Previous accounts of Emerson’s epiphanies considered them apolitical insights into nature. See Gene Bluestein, “Emerson’s Epiphanies,” The New England Quarterly 39 (1966): 449–54. Emerson’s alternation complicates the traditional reading of Emerson as a classical apolitical liberal. Ralph Waldo Emerson, “Address to the Citizens of Concord,” in Gougeon and Myerson, Emerson’s Antislavery Writings, 58 (see note 28 above). Emerson, “Emancipation,” 848 (see note 33 above). Note that Mariotti’s Thoreau also briefly returned to society after solitude; see Thoreau’s Democratic Withdrawal, 120 (see note 21 above).

  56. 56.

    Emerson, “Man the Reformer,” 103 (see note 27 above); Dolan, Emerson’s Liberalism, 216 (see note 24 above); Emerson, “Emancipation,” 843–44 (see note 33 above).

  57. 57.

    Turner, Awakening to Race, 43 (see note 8 above).

  58. 58.

    Gougeon, “Emerson, Self-Reliance, and the Politics of Democracy,” 201–202 (see note 10 above).

  59. 59.

    Ralph Waldo Emerson, The Journals and Miscellaneous Notebooks of Ralph Waldo Emerson, vol. 13, ed. Ralph H. Orth and Alfred R. Ferguson (Cambridge, Mass.: Harvard University Press, 1977), 281–82.

  60. 60.

    Kateb, Emerson and Self-Reliance, 184–88 (see note 4 above); Emerson, “New England Reformers,” 457 (see note 9 above).

  61. 61.

    Emerson, ibid., 455–65.

  62. 62.

    Emerson, “Self-Reliance,” 148 (see note 1 above); Emerson, “Emancipation,” 853 (see note 33 above); on Clarkson and suasion, see Michael E. Woods, “A Theory of Moral Outrage: Indignation and Eighteenth-Century British Abolitionism,” Slavery & Abolition: A Journal of Post-Slave Studies 62 (2014): 622–83, at 665–58.

  63. 63.

    Similarly, Arendt asserts that a truly compassionate listener is so struck with another’s suffering that he is reduced to “gestures and expressions of countenance.” She adds that appeals to compassion can circumvent and “shun the drawn-out wearisome process of persuasion” and argument. See Arendt, On Revolution, 80–85 (see note 38 above).

  64. 64.

    Kateb, Emerson and Self-Reliance, 35 (see note 4 above); Richard S. Newman, The Transformation of American Abolitionism (Chapel Hill: University of North Carolina Press, 2002), 152–59.

  65. 65.

    Emerson, “The American Scholar,” 21 (see note 48 above); Emerson, “Emancipation,” 834 (see note 33 above).

  66. 66.

    Emerson, “Emancipation,” 834–37 (see note 33 above). Emerson so admired Wilberforce that he attended the abolitionist’s funeral in Westminster Abbey in 1833. See Emerson, Journals, vol. 4, 414 (see note 13 above).

  67. 67.

    J.R. Oldfield, Popular Politics and British Anti-Slavery: The Mobilisation of Public Opinion against the Slave Trade 1787–1807 (New York: Routledge, 1995), 1–3.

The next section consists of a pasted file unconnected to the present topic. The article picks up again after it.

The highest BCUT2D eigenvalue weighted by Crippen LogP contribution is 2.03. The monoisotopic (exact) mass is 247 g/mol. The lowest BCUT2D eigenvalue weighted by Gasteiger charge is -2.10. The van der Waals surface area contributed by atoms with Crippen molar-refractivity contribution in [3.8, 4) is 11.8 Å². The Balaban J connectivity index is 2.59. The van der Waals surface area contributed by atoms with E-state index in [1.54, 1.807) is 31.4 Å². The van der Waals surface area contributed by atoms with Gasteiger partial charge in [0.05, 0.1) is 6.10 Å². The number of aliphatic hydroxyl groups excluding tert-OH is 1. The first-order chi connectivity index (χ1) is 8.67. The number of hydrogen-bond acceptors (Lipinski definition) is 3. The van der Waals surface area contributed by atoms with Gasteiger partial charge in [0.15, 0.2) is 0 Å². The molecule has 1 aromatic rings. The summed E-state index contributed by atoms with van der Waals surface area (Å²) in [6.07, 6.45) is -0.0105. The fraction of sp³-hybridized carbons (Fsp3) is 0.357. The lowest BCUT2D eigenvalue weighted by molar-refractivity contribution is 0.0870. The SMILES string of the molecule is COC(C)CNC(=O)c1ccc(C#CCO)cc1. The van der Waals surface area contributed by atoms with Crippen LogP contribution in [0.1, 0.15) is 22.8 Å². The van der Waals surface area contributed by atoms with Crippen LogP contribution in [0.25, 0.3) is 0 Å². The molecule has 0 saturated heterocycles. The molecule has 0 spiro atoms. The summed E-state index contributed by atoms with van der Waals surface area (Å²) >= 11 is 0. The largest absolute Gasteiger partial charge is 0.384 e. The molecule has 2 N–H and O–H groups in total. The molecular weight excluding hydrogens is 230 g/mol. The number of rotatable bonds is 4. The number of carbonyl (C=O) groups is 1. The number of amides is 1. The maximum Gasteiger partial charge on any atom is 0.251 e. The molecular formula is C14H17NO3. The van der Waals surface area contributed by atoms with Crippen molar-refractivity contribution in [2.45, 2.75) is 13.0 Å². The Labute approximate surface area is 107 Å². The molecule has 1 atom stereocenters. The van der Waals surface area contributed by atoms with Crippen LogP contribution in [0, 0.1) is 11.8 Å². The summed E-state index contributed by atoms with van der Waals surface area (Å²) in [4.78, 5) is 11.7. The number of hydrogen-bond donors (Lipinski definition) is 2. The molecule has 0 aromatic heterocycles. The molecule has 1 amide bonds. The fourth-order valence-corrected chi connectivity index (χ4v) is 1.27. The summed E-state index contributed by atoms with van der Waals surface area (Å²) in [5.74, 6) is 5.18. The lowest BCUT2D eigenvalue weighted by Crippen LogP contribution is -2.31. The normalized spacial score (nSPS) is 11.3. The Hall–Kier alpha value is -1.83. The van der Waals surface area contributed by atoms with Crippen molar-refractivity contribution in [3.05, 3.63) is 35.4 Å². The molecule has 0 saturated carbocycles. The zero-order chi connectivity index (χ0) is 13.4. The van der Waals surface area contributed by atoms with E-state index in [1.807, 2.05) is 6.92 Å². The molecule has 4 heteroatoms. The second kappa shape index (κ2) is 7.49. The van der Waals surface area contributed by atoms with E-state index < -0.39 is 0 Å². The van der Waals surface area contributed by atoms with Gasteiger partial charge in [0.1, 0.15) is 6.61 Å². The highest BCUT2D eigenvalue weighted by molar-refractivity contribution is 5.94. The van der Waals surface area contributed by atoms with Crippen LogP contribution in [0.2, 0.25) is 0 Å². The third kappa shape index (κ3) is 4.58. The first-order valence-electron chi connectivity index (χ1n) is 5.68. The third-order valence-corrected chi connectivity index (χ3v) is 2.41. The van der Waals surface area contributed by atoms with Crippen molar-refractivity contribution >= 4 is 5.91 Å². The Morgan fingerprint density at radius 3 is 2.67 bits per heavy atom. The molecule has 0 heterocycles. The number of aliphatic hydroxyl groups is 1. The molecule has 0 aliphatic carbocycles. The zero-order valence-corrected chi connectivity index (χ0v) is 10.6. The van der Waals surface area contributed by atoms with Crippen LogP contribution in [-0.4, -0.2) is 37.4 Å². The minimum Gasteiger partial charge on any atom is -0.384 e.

68. 68.

    Gougeon, “Historical Background,” xxviii (see note 28 above); Gougeon, Virtue’s Hero, 51–52, 74–76 (see note 8 above); Emerson, “Emancipation,” 834–37, 856 (see note 33 above).

  69. 69.

    Emerson, “Man the Reformer,” 110 (see note 27 above); Turner, Awakening to Race, 34–39 (see note 8 above).

  70. 70.

    Emerson, “Man the Reformer,” 102, (see note 27 above); Emerson, “New England Reformers,” 458 (see note 9 above).

  71. 71.

    James H. Read. “The Limits of Self-Reliance,” in A Political Companion, ed. Levine and Malachuk, 155 (see note 2 above).

  72. 72.

    Emerson, Journals, vol. 5, 437 (see note 5 above); Ralph Waldo Emerson, “Kansas Relief Meeting,” “Attempted Speech,” and “The President’s Proclamation,” in Gougeon and Myerson, Emerson’s Antislavery Writings, 114, 126, 131 (see note 28 above); Ralph Waldo Emerson, “The Fugitive Slave Law,” in Selected Writings, 872 (see note 1 above).

  73. 73.

    Emerson, “Address to the Citizens of Concord,” 53 (see note 55 above).

  74. 74.

    Accused of massacring five pro-slavery Kansans at Pottawatomie Creek, Brown fled Kansas for New England. He stayed in Emerson’s house in the spring of 1857 and again in May 1859. Emerson continued fundraising for Brown until his capture at Harper’s Ferry; see Gougeon, “Historical Background,” xlvi–xlvii (see note 28 above).

  75. 75.

    On Emerson’s unsuccessful speeches, see Gougeon, Virtue’s Hero, 169, 264–56 (see note 8 above); Ralph Waldo Emerson, “Speech at a Meeting to Aid John Brown’s Family,” in Gougeon and Myerson, Emerson’s Antislavery Writings, 119 (see note 28 above); on Emerson’s material and moral support of Brown’s violence, see Read, “The Limits of Self-Reliance,” 165 (see note 37 above); Gougeon, “Emerson, Self-Reliance, and the Politics of Democracy,” 205 (see note 10 above); Frank, “Standing for Others,” 408 (see note 24 above).

  76. 76.

    George Kateb, “Self-Reliance, Politics, and Society,” 73 (see note 6 above).

  77. 77.

    This harmony between self-reliant thought and action undermines Kateb’s division between the two.

  78. 78.

    Read, “The Limits of Self-Reliance,” 160–66, 178–79 (see note 37 above).

  79. 79.

    Kateb, Emerson and Self-Reliance, 34–35 (see note 4 above); Larry John Reynolds, Righteous Violence: Revolution, Slavery, and the American Renaissance (Athens: University of Georgia Press, 2011), 76–84.

  80. 80.